John Travolta Responds To #MeToo Movement With A Pile Of Nonsense Words
It’s always tough to decide how much to read into the comments made at a Q&A if you aren’t there in the room. You don’t know the audience’s vibe, or the tone the guest used when giving their response. Hell, sometimes you aren’t even sure how the questions were phrased. So when I read The Hollywood Reporter’s coverage of a one-on-one talk, hosted by French critic and journalist Didier Allouch, with actor John Travolta while he was making the rounds of the Cannes Film Festival this week, I was willing to let a lot of it slide. Oh, watching Grease 14 times as a kid is something that “created” Benicio Del Toro as an actor? Cool story, bro. Oh, Scientology’s secrets for positivity include getting a good night’s sleep and eliminating the bad eggs from your life? I mean, I wasn’t expecting him to say “stalking and blackmail” anyway, so fine.
But then the topic of #MeToo came up, and the whole thing felt… weirder than usual.
When asked by Allouch about the #MeToo movement upending the old paradigm in Hollywood, Travolta had little to say.
“I don’t know much about it. I try to keep people equal. I’m a citizen of the globe,” he said to the biggest applause of the talk. “Division is a dangerous thing.”
To be fair, this is one of those situations where I don’t know exactly how the question was phrased, but the idea that this vague smattering of nonsense he uttered somehow elicited the biggest audience reaction of the night is either incredibly sad or patently false. His answer may be short, but it contains a multitude of WTFery. Let’s take it from the top, shall we?
“I don’t know much about it.”
Motherfucker, you’ve had 7 goddamn months to read up on it. This shit has ROCKED your place of work (HOLLYWOOD) and taken down the studio head that helped revive your career with the release of Pulp Fiction. As someone with a long history of rumors floating around about him, it would sort of seem like the kind of thing a person in your position would have brushed up on.
“I try to keep people equal.”
That’s great! You should! WE ALL SHOULD! But like, that’s not the question. Presumably (though it’s hard to tell) Allouch wasn’t asking a gotcha question like whether you were a guilty party in the #MeToo culture, but rather what you make of the movement’s impact on Hollywood, where — I’m sure you’ll agree — people have NOT been treated equally or fairly, regardless of your personal involvement. And if you truly try to “keep people equal” then shouldn’t the revelations of #MeToo have disturbed you greatly. Or, like… something?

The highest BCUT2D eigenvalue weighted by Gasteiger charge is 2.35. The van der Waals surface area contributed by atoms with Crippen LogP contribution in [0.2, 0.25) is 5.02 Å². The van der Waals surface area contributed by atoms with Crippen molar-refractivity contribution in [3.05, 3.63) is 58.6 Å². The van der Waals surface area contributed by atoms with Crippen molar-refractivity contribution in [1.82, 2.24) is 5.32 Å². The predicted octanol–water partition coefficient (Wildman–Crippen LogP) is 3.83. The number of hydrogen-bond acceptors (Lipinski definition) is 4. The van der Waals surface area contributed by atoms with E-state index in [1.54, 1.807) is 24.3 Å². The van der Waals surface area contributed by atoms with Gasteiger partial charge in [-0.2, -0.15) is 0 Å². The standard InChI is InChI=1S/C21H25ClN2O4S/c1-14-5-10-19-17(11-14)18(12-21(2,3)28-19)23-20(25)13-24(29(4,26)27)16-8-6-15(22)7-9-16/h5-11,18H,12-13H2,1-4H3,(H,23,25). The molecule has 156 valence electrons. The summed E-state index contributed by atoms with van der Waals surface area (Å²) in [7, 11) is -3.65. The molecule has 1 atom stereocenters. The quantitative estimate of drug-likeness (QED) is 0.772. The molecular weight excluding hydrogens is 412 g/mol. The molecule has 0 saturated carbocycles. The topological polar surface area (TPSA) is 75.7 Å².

“I’m a citizen of the globe.”
Oh piss off. This isn’t about whether everyone has a right to potable drinking water or fresh fucking air. This is about the systemic assault and harassment women AND men have been subjected to in almost every industry, but especially the one that has made you rich and famous. And as a fucking “citizen of the globe” THAT SHOULD MATTER TO YOU. These are your fellow citizens we’re talking about! It’s OK to have an opinion.
“Division is a dangerous thing.”
OK, what the fuck are you even talking about. No, really — what “division”? Like, the abuse of authority that is dividing our culture? The “division” between the elite and the people they take advantage of, and the imbalance in who really faces the consequences of speaking up? Yeah, totally — that’s dangerous and also super fucked up! Or do you mean the “division” that REVEALING these abuses is causing in Hollywood? The “division” between the way things were, and the post-#MeToo era of accountability we may be entering? Because, um, nah yo. That’s not dangerous — that shit’s earned.
Look, I’m not going to say that I think every actor should be asked vague questions about #MeToo because honestly, it’s starting to feel a little lazy. It’s stopped being about providing fresh insights on the topic and started turning into some verbal equivalent of an awards season lapel pin, some demonstrative opportunity to prove you’re “with it”. But I also think that not being prepared to talk about it when asked is simply naive, especially for someone like Travolta, who has a long career full of interactions with many of the people who stand accused of misconduct already. Maybe he never saw anything. Maybe he really does have no opinion. Maybe there are stronger reasons for him not to want to wade into these contentious waters. But at this point he should know the topic is on the table for discussion, and have something more useful to say than this “I’m a citizen of the globe” bullshit.
Is it weird that I’d happily take the well-intentioned, boneheaded privilege of Matt Damon over Travolta’s brand of hands-off, head-in-the-clouds nothingness?
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